Theodora Wildcroft's Post-lineage Yoga: From Guru to #metoo (Equinox Publishing, 2020) presents a ground-breaking model for scholars to understand the contemporary teaching and practice of yoga, one where peer networks are more relevant than either brand loyalty or lineage affiliation. Previous research has considered the history and science of yog…
 
John Wei’s book Queer Chinese Cultures and Mobilities: Kinship, Migration, and Middle Classes (Hong Kong University Press, 2020) studies queer cultures and social practices in China and Sinophone Asia. Young queer people in Asia struggle under the dual pressures of compulsory familism and compulsory development, that is, to marry and continue the f…
 
The name Cancún brings to mind tourism, resorts, beaches, sun, and fun. In her book, Stuck With Tourism: Space, Power, and Labor in Contemporary Yucatan (University of California Press, 2020), Matilde Córdoba Azcárate reveals the processes of labor, extraction, and reorganization that make places such as Cancún a tourism site. Dr. Azcárate examines…
 
In this episode I talked to Russell T. Warne about his book In the Know: Debunking 35 Myths about Human Intelligence (Cambridge UP, 2020). Warne takes on the “nature versus nurture” debate regarding the source of intelligence. It also looks at a host of other angles related to IQ: from the failures of the No Child Left Behind act to what are the di…
 
Joseph E. David, Professor of Law at Sapir Academic College in Israel, has written an intellectual history of the concept of belonging. David reviews the ancient Greek, Christian Biblical, Talmudic and Islamic conceptions of belonging and how such ideas have affected understandings of familial relations, marriage, and the political role of the fami…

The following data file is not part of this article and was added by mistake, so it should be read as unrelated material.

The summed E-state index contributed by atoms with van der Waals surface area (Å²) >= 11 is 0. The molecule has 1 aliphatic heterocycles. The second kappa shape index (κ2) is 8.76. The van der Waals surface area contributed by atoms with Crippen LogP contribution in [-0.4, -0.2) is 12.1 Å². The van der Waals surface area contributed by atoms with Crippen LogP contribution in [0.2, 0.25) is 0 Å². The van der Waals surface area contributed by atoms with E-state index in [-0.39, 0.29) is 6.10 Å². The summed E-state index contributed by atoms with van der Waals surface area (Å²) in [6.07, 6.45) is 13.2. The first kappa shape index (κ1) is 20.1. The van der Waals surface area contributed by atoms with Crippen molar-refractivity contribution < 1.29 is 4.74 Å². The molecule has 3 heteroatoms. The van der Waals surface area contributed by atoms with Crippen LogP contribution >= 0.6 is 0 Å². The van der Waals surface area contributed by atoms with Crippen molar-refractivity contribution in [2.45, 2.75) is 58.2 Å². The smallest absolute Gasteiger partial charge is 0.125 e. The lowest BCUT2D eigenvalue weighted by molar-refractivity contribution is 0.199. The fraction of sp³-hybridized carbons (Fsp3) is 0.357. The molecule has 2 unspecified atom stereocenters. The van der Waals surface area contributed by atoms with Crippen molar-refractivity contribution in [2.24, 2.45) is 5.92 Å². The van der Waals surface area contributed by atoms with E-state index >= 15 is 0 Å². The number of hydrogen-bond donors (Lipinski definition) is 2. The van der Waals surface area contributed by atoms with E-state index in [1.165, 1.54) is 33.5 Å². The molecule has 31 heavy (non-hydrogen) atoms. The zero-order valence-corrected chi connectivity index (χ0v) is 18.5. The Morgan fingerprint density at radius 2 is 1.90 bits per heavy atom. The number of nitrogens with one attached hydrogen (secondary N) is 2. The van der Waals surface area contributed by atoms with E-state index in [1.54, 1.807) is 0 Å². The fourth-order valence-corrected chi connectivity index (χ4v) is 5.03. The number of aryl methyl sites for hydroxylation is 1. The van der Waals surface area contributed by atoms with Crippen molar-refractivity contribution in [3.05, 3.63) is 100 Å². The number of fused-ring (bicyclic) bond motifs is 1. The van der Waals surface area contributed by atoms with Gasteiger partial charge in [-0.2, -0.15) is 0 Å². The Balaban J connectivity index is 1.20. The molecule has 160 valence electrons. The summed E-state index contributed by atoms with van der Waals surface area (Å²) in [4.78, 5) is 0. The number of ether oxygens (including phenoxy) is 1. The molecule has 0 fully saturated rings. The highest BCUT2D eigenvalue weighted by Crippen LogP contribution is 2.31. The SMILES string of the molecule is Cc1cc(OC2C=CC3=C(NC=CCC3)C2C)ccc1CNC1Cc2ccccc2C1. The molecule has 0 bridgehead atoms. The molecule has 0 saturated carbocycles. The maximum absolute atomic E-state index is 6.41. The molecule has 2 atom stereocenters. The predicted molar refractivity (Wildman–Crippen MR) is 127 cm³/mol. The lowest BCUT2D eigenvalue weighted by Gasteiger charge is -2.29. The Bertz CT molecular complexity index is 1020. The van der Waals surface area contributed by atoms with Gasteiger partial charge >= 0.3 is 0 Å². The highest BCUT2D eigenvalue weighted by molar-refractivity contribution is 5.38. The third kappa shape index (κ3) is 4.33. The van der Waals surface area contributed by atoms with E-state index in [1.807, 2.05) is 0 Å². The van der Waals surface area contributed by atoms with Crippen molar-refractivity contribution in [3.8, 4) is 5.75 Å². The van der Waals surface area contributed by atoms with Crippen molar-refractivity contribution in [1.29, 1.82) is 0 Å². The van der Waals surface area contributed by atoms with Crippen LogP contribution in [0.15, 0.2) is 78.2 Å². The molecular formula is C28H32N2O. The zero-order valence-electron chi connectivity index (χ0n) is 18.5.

In the several decades since scholars in the humanities have taken up computational tools, they have borrowed many techniques from other fields, including visualization methods to create charts, graphs, diagrams, maps, and other graphic displays of information. But are these visualizations actually adequate for the interpretive approach that distin…
 
In The Mutant Project: Inside the Global Race to Genetically Modify Humans (St. Martin's Press, 2020), anthropologist Eben Kirksey visits the frontiers of genetics, medicine, and technology to ask: Whose values are guiding gene editing experiments? And what does this new era of scientific inquiry mean for the future of the human species? At a confe…
 
This is part of our Special Series on Third World Nationalism. In the wake of a rise in nationalism around the world, and its general condemnation by liberals and the left, in addition to the rise of China and Russia, we have put together this series on Third World Nationalism to nuance the present discourse on nationalism, note its centrality to a…
 
In a colonial-era housing estate in Nairobi, urban life unfolds in the shadow of a billboard promising a bright hypermodern global future. How do ordinary residents inhabit this temporal condition? What are the everyday practices of city-making that bring life to urban plans and their material ruins? In Nairobi in the Making: Landscapes of Time & U…
 
Sacrificial Limbs: Masculinity, Disability, and Political Violence in Turkey (University of California Press, 2020) is an exploration of “the ways in which . . .veterans’ gendered and classed experiences of warfare and disability are hardened into politics . . .how self, community, and the world-making practices of disabled veterans get tangled up …
 
What is it like to do research in a marginalized community in the shadows of Ecuador’s largest oil refinery? On today’s episode we talk with Maricarmen Hernandez, assistant professor of sociology at the University of New Mexico. Maricarmen tells us about her fieldwork with a heavily contaminated community in the Ecuadorian coastal city of Esmeralda…